Thanks to the de Villiers-Duminy combo, South Africa were cruising at 213 for three before the 131-run partnership came to an end, courtesy Rohit who was lucky that his long hop found Harbhajan's safe hands at deep mid-wicket.

Miller came and left but the hosts were dealt a big blow when Duminy, trying to reverse sweep Rohit, found himself trapped.

That pegged South Africa back who scored less than 100 runs in the last 15 overs, and just 45 after Duminy's departure in the 42nd over.

Botha (23) and Parnell (21 not out) collected some useful runs in the last few overs to lead their team to a comfortable total.

But it all started with the classy Amla, who averages over 60 in the shorter format of the game, giving South Africa a  tremendous start, carting the Indian bowlers to all corners of  the ground.

Even as Smith looked a bit scratchy during his brief stay at the crease, Amla was elegance personified.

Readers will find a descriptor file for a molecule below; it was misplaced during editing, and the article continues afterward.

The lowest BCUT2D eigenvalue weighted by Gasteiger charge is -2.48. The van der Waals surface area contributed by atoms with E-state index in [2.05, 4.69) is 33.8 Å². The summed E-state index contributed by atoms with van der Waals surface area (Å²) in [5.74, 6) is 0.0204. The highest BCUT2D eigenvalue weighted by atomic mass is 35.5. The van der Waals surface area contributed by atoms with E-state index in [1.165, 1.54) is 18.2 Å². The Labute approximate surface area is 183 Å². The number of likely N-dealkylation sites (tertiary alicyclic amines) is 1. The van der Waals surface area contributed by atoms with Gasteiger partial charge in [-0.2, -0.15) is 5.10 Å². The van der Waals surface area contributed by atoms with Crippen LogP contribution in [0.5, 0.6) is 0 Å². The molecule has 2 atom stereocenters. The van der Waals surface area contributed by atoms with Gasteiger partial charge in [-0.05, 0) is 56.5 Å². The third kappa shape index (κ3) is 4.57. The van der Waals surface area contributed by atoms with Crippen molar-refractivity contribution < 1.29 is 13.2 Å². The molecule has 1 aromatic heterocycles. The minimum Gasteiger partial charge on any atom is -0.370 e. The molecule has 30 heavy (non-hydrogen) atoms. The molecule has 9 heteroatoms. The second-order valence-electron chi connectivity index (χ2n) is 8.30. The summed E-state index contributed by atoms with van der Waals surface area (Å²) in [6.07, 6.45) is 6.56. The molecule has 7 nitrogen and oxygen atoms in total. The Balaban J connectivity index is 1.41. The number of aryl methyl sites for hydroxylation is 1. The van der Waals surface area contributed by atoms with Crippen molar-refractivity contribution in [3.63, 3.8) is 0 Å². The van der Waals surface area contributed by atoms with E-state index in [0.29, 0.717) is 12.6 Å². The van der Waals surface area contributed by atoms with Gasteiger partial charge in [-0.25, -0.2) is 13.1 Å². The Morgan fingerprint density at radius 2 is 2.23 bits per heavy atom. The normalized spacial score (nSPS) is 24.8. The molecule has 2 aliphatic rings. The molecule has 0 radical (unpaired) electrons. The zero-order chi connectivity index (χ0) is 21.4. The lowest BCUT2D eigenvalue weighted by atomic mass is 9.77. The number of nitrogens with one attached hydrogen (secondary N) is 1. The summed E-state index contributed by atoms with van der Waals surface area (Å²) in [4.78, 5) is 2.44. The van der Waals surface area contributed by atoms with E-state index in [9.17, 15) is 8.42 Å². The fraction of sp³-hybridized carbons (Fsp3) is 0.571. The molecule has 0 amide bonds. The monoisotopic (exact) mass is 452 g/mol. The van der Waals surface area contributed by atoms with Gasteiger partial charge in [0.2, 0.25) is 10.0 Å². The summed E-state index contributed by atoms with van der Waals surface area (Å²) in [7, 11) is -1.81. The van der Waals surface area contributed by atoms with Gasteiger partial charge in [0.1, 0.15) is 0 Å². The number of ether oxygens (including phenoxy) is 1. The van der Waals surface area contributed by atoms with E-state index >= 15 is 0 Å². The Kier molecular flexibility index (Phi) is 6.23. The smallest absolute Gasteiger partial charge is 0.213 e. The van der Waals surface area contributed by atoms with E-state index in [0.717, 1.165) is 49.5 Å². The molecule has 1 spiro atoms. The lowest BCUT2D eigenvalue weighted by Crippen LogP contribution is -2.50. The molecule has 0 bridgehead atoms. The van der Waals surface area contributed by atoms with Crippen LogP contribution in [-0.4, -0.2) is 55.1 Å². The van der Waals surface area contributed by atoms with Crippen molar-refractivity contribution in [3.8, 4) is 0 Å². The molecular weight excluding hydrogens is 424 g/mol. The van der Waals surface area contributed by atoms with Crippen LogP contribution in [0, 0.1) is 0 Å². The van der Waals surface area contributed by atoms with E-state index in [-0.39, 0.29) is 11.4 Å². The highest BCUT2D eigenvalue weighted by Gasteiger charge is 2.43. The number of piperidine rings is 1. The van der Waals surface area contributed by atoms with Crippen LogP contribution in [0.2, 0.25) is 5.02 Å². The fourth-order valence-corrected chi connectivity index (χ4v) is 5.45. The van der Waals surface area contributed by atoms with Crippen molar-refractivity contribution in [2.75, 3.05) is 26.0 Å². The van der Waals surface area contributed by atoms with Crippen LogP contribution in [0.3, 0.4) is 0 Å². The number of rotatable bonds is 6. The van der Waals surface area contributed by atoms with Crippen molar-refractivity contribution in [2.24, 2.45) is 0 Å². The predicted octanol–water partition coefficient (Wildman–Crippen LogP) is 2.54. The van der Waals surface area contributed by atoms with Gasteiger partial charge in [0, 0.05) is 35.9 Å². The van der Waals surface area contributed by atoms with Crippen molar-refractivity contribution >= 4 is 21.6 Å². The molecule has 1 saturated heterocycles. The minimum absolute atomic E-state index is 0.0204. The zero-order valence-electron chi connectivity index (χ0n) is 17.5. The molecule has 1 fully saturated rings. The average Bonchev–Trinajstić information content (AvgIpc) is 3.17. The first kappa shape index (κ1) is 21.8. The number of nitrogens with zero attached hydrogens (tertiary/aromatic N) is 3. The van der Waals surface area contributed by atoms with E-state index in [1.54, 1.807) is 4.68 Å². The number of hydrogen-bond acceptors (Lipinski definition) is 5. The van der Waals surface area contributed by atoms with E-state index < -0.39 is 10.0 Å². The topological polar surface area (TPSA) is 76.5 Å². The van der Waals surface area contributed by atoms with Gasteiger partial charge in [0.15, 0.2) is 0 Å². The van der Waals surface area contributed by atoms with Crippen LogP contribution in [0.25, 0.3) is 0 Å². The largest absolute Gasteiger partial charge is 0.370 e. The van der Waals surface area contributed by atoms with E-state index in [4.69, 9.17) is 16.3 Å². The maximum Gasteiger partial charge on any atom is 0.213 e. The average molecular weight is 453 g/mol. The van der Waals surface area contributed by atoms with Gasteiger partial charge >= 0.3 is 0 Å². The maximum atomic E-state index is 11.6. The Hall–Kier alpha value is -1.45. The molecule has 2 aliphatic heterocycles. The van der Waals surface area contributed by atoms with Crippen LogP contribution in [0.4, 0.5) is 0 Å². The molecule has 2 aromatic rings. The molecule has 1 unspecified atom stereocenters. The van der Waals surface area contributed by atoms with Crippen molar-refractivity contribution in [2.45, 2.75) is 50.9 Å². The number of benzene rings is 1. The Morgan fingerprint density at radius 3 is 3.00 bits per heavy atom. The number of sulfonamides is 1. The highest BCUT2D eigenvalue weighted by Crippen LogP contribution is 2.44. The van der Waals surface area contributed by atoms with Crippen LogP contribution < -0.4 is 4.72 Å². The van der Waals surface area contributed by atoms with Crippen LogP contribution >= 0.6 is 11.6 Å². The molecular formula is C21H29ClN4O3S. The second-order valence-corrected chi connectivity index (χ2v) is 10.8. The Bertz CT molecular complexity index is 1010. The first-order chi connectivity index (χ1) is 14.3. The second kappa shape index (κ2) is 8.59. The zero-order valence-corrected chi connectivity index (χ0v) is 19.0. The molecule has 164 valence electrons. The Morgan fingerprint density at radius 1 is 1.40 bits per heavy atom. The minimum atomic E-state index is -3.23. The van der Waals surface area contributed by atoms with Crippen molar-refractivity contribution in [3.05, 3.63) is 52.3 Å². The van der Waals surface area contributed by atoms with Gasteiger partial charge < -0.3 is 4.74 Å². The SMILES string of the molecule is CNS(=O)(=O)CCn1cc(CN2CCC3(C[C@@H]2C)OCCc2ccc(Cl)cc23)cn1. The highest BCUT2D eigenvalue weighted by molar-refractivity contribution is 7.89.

He creamed Nehra through the covers to open his account, but soon got a reprieve when a diving Rohit failed to pounce on to -- what many would call a missed chance -- off a Zaheer delivery.

Soon after getting a life, Amla launched into an array of dazzling shots leaving the Indian fielders gasping for breath.

While none of the Indian bowlers were spared during his 36-ball 50, Amla was particularly severe on Nehra smashing the left-armer for 17 runs, including three successive boundaries off the first three deliveries, in his third over.

The opener then punished Zaheer by glancing one off his pas, before collecting two more boundaries off Munaf.

Such was his onslaught that South Africa's fifty was up in the seventh over of the innings, but, going for one too many, Amla was holed out to Harbhajan off Munaf.

Thereafter, the duo of Duminy and de Villiers consolidated the innings with a century partnership.